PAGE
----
Joy Kim

Librarian. Book Reviewer. Coffee Addict.

Ishida, Akira: Oninagi, vol. 1

oninagi1.jpgFifteen-year-old Nanami is looking forward to starting high school, since it will give her an opportunity to be closer to her long-time crush Kazuto Sanjouin. But her hopes for a normal springtime of youth are promptly derailed by the arrival of a mysterious swordswoman, Tomotaka Onogoroshi. Tomotaka accuses Nanami of being a demon and tries to kill her. And when the dust finally settles, Nanami learns things about her family history that will change her life.Oninagi is basically supernatural action by the numbers. Every element in the story is a familiar one, and there’s no twist that makes the series distinctive or noteworthy. The plain Jane lead, the tough swordswoman, the shadowy organization of demon slayers, the random assortment of demons–readers have seen all this before. Even the fan service feels perfunctory. When one fight ended with Nanami’s sailor fuku being torn to pieces by a blast of magical power, it was so predictable that I didn’t even bother to roll my eyes.

The story also suffers from a somewhat scattered focus. It can’t seem to decide whether its main character is Nanami, who is sweet and bland, or slightly more interesting Tomotaka, who fights with the sword Oninagi that gives the series its name. By the end of the volume, I was leaning toward seeing Nanami as the lead, but she hardly seems compelling enough to carry a series. Meanwhile, the rest of the cast falls into their respective sidekick or villain roles so quickly that any introductory conflicts feel like going through the motions.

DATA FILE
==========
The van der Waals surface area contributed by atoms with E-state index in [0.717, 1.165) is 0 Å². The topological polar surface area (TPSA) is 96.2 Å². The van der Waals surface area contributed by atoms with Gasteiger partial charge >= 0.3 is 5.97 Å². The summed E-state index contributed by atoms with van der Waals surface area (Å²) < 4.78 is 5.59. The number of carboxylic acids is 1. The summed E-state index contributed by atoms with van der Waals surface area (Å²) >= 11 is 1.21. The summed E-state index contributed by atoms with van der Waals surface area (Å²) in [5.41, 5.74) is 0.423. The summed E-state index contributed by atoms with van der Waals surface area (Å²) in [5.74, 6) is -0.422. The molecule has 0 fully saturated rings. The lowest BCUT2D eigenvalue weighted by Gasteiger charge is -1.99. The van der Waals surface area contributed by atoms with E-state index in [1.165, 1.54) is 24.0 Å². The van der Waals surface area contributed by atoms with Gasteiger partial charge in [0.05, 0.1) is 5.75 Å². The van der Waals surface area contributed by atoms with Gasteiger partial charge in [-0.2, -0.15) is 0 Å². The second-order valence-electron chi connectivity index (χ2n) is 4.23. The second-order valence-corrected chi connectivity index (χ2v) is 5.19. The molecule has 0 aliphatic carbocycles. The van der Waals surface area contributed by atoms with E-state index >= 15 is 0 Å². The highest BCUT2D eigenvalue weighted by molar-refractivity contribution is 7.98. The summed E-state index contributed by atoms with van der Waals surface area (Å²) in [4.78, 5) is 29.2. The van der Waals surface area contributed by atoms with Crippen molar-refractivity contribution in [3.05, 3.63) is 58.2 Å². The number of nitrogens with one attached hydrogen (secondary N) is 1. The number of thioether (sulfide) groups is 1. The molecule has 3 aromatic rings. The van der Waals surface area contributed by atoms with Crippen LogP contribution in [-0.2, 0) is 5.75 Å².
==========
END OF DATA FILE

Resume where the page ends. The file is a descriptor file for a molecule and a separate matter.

There are so many great supernatural and action manga out there–try Kekkaishi if you like the high school angle, or Claymore if you want strong women characters–that I can only recommend Oninagi to those reading for the fan service. Everyone else can safely give this one a pass.

This volume features a color page insert featuring the main characters and a page of translator’s notes at the end of the book. Sound effects are left untranslated, but are accompanied by romanizations and translations in small print on the some page.

Review copy provided by Yen Press.

Review originally published at

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